Why Brands Need Big Data to Survive in the Information Economy
Big data can be used to keep an eye on the competition.
Gaining a competitive edge in today’s economy can seem impossible at times. You need to utilize every resource at your disposal. Big data has proven to be highly beneficial for brands trying to stand out in the market.
How Big Data Can Give You a Strong Edge
Erik Larson was the first expert to describe the benefits of big data in the late 1980s. Larson said that businesses were already using data to monitor their competitors, even though they claimed they were only storing it for their customers’ benefit.
Larson predicted that big data would be even more beneficial in the coming years. His claim came to fruition by 2010.
Here are some ways that big data has shaken the competitive landscape to its core.
Creating More Synergy Between Teams
Fragmented organizations have a much more difficult time competing in the information age. Unfortunately, fragmentation is a problem even for many multinational corporations.
Big data has broken down the barriers that often separate teams within an organization. According to an analyses from the Ivey Business Journal, 25% of all information brands used was shared between different teams within the company. Creating more transparency and open communication with big data gave them a powerful edge over their competitors.
Improving Effectiveness of Advertising Campaigns
Digital advertising has a much better ROI than traditional advertising channels. Digital advertising costs less a third as much as traditional media. However, in order to make the most of digital advertising, brands need to take advantage of big data.
Big data gives brands unique insights into the minds of their customers. It also makes it easier to track the performance of their ads and run split-testing campaigns. By combining big data storage technology with digital tracking platforms such as Prosper202 or CPVLab, they can determine the advertising targeting options and creatives that offer the best ROI.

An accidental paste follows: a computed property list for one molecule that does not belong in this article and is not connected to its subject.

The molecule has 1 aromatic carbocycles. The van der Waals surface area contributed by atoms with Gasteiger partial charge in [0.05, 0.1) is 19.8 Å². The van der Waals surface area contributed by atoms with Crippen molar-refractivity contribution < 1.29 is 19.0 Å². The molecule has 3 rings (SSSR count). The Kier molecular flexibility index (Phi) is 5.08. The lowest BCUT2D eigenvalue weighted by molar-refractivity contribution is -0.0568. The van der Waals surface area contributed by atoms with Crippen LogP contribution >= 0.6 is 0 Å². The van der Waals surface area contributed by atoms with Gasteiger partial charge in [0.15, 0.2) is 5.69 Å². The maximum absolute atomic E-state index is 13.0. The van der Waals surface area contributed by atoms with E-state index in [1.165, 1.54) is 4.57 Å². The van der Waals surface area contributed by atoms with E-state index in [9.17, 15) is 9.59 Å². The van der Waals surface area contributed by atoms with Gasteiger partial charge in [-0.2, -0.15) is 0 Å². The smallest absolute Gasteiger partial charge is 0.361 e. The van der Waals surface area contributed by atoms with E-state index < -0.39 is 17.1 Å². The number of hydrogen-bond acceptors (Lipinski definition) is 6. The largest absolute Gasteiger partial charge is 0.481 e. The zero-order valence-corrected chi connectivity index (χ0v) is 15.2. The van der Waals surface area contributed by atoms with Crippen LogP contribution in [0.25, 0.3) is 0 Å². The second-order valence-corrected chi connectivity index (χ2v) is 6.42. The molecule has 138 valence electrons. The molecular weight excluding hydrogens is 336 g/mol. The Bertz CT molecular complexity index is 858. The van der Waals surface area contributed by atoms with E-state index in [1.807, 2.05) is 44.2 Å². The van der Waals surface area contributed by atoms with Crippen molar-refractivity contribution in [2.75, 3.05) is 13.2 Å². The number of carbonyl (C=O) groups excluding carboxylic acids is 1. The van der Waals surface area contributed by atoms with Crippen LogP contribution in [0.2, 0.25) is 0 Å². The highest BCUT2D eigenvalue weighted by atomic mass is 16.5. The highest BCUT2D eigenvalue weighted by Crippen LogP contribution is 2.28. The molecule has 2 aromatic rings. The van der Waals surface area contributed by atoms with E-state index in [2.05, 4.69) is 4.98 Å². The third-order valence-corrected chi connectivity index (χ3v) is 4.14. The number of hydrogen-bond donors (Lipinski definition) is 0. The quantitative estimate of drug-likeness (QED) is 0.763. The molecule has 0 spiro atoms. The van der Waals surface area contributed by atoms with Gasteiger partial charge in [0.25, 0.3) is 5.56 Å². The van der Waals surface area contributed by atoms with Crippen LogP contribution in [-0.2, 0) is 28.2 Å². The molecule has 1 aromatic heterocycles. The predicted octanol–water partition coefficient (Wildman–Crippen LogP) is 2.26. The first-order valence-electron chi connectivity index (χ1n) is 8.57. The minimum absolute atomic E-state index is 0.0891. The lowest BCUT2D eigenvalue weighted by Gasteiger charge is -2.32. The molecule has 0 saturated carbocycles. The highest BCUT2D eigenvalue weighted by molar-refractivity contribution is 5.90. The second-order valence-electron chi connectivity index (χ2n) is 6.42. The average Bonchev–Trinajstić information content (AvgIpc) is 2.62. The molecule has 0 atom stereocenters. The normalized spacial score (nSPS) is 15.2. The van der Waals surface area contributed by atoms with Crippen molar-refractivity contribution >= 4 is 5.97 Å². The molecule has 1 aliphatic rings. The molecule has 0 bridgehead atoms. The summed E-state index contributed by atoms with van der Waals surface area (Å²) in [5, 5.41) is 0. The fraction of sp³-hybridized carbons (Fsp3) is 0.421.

Big Data is Key to Building Better Mousetraps
Most industries are shifting from oligopolies to fragmented competitive environments over the past decade. Since competition is greater than ever, you need to develop the best possible solution to stand out amongst the competition.
Southard Jones of Birst wrote a great article last year on the value big data plays in research and development. He points out that if employees can see data in full context, they can make much more informed decisions regarding research and development. They can also develop better solutions for supply chain management, including using real-time data to improve efficiency.
Looking at Long-Term Trends is Key
Identifying long-term trends is also crucial for brands trying to stand out in an ever-changing environment. This is even true for dynamic platforms such as social media.
“Social media campaigns can deliver great deal of value to any brand. However, social media marketing doesn’t transform your business overnight. It could take few months to see any real growth or measurable results through the campaigns. But that doesn’t mean it’s not working, it just takes time to see the results,” states Eddie Madan, CEO of Edkent Media, a social media agency.
Collecting the Right Data is Critical
Big data is unquestionably helpful for brands trying to stand out in an increasingly competitive global economy. However, big data needs to be implemented properly. Max Shron, founder of Polynumeral, told ZDNet that the biggest mistake brands make is placing too much emphasis on the quantity of data they collect.
“It’s not how big the dataset is, but how detailed (or fine-grained) it is,” Shron said. He suggests that companies collect all the data they can cost-effectively collect. “Don’t double your capex budget to do it, but if you can [collect the data] fairly cheaply, then do it.” You can always pare down a dataset, but you can’t go back and get it. And no matter what type of data or how much you’re collecting, Shron said it’s critical for organizations to be able to identify customers across all their internal systems with a unique identifier, such as an email address, user ID, or cookie.”
It is important to qualify your data sources and make sure the data you are collecting is relevant to your campaigns. You need a viable strategy in place, rather than focusing too heavily on the quantity of data that you collect.
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